image showing power lines

Industrial plants operating on illegal permits

Around 60 industrial plants in the UK are operating on illegal permits, ClientEarth has discovered.

ClientEarth lawyer Susan Shaw has written to the Environment Agency (EA) highlighting the discovery and asking the agency to clarify the status of those remaining from a list of 114 Large Combustion Plants which were granted a time-extension to comply with otherwise more stringent environmental rules.

Air quality monitoring dropped

ClientEarth is also demanding an explanation as to why requirements for coal-fired power plants which demonstrate they meet air quality laws have been dropped.

The Environment Agency for England and Wales acted unlawfully by issuing plants permits before the regulations even came into effect. ClientEarth had already questioned the legality of the regulations and Parliament agreed with that assessment.

The EA has also dropped the requirement to assess the effect of coal fired plants on the level of acidification and eutrophication at Natura 2000 sites, a network of nature protection areas.

The move comes as ClientEarth prepares to take the government back to court for its continued failure to meet legal limits for air pollution.

Susan Shaw said: “This is astounding, even by the shambolic nature of this government’s energy and environment policies.  We have coal fired power stations and other industrial installations now operating on illegal permits and at the same time the Environment Agency – the body charged with protecting our health and environment – has removed key safeguards on air quality modelling and monitoring.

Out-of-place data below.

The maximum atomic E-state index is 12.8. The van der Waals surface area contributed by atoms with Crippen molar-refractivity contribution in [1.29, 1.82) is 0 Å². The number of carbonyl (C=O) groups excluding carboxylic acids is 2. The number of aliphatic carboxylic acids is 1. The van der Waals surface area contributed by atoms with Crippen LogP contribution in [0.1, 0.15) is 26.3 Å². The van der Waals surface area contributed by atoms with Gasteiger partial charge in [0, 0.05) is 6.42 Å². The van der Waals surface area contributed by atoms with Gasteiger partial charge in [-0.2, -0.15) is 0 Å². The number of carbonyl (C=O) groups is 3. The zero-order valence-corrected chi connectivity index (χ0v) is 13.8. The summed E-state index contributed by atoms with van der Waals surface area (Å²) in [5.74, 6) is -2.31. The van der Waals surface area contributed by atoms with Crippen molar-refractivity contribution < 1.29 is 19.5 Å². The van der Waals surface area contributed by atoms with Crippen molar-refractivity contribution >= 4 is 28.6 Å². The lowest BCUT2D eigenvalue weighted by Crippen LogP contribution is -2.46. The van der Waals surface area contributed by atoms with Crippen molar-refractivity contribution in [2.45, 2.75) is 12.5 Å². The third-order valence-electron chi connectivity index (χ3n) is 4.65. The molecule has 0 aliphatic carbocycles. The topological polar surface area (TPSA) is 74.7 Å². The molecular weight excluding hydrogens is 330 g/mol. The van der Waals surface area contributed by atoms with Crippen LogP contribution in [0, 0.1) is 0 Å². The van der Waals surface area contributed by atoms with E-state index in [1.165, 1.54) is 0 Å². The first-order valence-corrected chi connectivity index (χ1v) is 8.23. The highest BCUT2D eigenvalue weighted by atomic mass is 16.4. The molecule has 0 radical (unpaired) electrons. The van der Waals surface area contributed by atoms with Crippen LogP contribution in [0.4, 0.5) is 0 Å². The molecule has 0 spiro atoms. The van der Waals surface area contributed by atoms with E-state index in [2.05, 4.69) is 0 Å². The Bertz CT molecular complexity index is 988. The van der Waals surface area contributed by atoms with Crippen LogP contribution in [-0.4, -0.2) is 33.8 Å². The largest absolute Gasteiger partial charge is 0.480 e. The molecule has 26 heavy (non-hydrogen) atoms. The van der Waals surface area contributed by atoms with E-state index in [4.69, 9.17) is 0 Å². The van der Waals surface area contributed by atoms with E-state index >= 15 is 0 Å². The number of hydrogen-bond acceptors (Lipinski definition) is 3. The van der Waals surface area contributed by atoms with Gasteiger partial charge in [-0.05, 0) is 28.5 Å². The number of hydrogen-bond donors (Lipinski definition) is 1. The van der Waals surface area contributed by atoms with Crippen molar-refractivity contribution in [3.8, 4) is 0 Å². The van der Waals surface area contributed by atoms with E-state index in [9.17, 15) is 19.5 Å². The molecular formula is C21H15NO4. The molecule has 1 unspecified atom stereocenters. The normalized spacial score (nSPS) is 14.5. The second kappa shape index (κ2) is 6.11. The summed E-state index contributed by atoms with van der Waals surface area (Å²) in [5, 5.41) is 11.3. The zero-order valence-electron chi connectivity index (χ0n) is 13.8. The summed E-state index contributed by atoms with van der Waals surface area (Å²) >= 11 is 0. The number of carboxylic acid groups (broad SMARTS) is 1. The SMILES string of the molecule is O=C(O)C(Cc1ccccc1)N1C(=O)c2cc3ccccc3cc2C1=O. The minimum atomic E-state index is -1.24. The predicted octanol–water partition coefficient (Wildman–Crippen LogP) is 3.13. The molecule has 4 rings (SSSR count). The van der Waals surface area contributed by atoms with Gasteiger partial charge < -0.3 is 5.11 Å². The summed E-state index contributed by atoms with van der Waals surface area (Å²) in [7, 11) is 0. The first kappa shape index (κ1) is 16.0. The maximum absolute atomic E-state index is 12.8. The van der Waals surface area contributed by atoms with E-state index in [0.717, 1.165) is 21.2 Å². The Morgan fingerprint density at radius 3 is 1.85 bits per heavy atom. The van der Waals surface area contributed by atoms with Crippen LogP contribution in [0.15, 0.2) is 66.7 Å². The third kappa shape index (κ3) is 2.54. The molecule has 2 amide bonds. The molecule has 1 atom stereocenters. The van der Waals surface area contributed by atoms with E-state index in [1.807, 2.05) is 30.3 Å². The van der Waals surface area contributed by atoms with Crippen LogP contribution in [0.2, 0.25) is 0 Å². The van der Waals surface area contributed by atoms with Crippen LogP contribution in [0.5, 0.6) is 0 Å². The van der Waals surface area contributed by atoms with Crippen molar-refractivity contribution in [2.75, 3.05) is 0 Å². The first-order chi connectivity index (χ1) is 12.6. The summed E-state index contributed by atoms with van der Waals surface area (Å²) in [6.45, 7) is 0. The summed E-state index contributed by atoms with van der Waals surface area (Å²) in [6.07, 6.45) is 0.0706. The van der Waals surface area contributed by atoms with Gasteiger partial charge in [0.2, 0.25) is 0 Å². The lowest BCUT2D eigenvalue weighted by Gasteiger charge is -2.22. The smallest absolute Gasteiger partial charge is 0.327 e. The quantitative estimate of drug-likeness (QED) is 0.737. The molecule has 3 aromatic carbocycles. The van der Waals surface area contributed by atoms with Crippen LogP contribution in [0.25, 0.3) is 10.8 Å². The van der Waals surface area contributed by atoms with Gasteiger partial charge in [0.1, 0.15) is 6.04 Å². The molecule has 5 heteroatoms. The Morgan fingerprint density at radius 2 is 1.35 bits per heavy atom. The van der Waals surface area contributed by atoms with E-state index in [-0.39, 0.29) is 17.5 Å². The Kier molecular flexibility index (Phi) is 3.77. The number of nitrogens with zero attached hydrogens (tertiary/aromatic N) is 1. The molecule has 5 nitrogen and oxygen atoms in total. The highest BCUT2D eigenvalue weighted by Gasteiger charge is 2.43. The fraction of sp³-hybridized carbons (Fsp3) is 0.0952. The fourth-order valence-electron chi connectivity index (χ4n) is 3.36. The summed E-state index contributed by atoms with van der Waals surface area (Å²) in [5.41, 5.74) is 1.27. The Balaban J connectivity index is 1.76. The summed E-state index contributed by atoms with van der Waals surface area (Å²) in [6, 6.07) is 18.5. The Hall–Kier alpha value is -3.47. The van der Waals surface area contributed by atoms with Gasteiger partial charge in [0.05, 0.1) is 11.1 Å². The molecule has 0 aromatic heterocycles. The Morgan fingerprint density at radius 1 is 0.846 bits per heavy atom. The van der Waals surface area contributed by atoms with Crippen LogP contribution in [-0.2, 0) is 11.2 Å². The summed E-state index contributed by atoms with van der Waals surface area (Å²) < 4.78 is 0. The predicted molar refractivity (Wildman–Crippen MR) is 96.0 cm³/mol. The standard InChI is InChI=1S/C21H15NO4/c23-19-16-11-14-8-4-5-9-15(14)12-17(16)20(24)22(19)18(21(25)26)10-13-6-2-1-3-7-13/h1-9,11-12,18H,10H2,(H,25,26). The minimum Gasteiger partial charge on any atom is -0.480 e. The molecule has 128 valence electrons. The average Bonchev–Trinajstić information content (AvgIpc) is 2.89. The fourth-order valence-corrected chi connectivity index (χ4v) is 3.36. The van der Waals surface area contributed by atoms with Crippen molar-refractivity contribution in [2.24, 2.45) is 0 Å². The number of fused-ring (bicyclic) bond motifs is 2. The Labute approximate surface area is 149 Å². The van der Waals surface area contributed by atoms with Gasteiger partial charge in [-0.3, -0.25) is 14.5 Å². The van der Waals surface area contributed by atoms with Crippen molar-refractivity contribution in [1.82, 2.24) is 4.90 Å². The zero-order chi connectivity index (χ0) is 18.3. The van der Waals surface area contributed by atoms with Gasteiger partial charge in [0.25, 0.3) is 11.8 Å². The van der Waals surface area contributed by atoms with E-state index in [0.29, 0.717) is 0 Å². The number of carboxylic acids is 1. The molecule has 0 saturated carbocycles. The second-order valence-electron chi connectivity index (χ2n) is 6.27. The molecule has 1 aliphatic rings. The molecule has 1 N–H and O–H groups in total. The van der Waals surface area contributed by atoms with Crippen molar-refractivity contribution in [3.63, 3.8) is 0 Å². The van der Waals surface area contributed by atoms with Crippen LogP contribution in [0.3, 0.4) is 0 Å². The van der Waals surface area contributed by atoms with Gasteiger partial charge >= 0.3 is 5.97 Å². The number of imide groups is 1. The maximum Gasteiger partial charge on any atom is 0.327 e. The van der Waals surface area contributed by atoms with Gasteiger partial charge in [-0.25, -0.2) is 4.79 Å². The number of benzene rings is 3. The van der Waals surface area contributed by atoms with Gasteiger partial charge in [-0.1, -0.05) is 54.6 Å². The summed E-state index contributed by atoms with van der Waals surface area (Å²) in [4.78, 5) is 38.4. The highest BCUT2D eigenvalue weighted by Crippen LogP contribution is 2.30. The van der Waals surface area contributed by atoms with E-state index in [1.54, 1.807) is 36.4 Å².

“Given the way that Defra has managed the development and implementation of this plan it is perhaps little wonder that these kind of errors have been made.”

“It’s even more baffling when you consider the government’s inability to meet air quality limits designed to protect our health and the environment.  The government clearly thinks that by pretending this problem doesn’t exist it will go away.”

Illegal permits and a lack of transparency

ClientEarth is concerned about the lack of transparency in these decisions.

Susan Shaw added: “These changes were made without any public consultation.  What’s more worrying is that key information has been withheld from the public registers.”

The Government’s own statistics indicate that emissions from industry (including energy, manufacturing, construction and processes) are the largest overall source of NOx emissions in the UK, accounting for some 49% of all such emissions in 2013.  Around 20per cent of such emissions are attributed to coal-fired power stations.

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Peter O'Connor